Question 5:  Some people believe that you can never fully emotionally heal after a loss (like a death)...and although they may suppress and manage those painful feelings...they continue to carry it with them and it unknowingly impacts their lives greatly.

Answer:
Yes, you are right, this is a very frequent situation that I see in my clinic and have had success in healing and ameliorating problems or imbalances associated with it. I firmly believe you can heal from a loss, you simply need to shift your perspective via self-cultivation.  Many if not most people believe they can never fully emotionally and spiritually heal after a loss such as death and they carry it with them and it does unnecessarily and unknowingly impact their lives greatly, very often negatively.

I understand this sentiment, yet it stems from a fundamental misconception. Firstly, if life is looked at in it's entirety from the macrocosm of the universe and mother nature to the microcosm of the internal universe of the human body, you will see that life consists of change. With loss the first thing that must be understood is that life is change. Change and death are the only things you can count on. The last change is the change of wardrobe at the moment of death from the cumbersome confines of the human body/mind to the invisible spiritual energy of the eternal soul. In America there is a stigma associated with death and dying and it is virtually taboo to discuss it. This is the underlying basis for our youth obsessed and age driven culture perpetuated by the media, multinational corporations and us the individual people, who buy into it.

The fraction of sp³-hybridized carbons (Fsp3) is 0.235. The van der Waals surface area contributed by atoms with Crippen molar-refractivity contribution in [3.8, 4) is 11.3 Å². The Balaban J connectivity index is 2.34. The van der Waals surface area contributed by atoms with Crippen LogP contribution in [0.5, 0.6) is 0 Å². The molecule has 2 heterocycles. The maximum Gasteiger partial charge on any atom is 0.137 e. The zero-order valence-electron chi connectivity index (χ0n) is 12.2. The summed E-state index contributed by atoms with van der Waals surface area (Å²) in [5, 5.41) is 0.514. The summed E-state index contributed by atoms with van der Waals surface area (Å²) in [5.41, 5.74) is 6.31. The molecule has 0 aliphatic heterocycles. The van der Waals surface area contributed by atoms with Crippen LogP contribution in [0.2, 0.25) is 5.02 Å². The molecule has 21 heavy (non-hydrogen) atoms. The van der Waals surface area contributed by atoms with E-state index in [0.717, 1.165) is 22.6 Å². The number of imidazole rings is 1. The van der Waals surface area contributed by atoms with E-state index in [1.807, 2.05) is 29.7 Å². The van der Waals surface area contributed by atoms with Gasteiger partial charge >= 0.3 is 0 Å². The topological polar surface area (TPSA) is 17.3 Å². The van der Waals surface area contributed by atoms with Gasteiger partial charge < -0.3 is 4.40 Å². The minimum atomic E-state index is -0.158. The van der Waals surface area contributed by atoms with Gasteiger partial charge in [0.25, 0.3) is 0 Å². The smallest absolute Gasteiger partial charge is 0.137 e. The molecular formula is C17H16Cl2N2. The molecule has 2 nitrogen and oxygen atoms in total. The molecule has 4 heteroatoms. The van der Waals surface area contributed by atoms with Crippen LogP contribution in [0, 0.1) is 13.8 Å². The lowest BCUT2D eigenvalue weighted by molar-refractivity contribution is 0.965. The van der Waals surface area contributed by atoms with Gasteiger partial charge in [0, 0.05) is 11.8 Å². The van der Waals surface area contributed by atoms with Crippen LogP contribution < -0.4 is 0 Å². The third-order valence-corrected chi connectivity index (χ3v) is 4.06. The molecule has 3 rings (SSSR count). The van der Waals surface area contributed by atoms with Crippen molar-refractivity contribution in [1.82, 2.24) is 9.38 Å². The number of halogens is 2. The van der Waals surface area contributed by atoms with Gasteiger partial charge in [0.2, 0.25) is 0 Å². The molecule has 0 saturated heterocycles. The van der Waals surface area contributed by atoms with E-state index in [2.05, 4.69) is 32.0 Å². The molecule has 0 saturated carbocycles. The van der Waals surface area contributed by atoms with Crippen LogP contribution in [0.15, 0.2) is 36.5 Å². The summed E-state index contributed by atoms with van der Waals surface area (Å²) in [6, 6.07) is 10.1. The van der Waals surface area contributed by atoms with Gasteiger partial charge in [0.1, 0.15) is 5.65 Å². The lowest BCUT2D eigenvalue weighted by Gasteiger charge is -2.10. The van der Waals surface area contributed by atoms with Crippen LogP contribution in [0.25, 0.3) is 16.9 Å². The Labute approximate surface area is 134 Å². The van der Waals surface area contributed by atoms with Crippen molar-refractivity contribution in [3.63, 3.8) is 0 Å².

This question is getting into the Shen (spiritual) level. Most people believe they are this separate individual being consisting of a body/mind that is confined in space and time. That is the great fundamental misconception about life (that we are the body/ mind).  We believe and mistake ourselves to be a separate, finite being consisting of only physical matter that lasts 100 yrs at most. This creates a fundamental fear and insecurity in people which our culture plays off of generously with its media, marketing and advertising.

In truth we are Spirit. We are spiritual beings having human experiences not human beings occasionally having spiritual experiences. We are not our bodies, not our minds/personalities/ego's, not our thoughts, feelings, information, experiences or emotions. We are none of them. As the ancient sages in India used to say Neti, Neti: Not this, Not this. They are simply tools used by the eternal soul to learn, evolve and grow.

In TRUTH we are an invisible eternal spiritual energy that is housed within the body/mind, in what the Daoists called the Taiji pole, similar to a person driving a car. When a person drives a car they don't mistake their identity for being that of a car, but due to life's stresses and our cultural upbringing we mis-identify and believe ourselves to be a body with a personality ie. false self or ego instead of spirit which is driving the body/mind. Again this disconnect usually occurs in childhood between the ages of 5-9, by the age of 12 the acquired personality/ego has taken root. Up until then a child understands the world primarily through spiritual intuition, innocence, energetic sensitivity, a spontaneous openness and exuberance for life. This spiritual disconnect of our children perpetuated by our materialistic culture is the main reason a childhood stress management curriculum needs to be implemented alongside the academic curriculum. If our children never lose their connection to Source/God/Christ/ Dao/Buddha/Allah etc.. in one generation we would have a global shift and uplift of consciousness about life and death.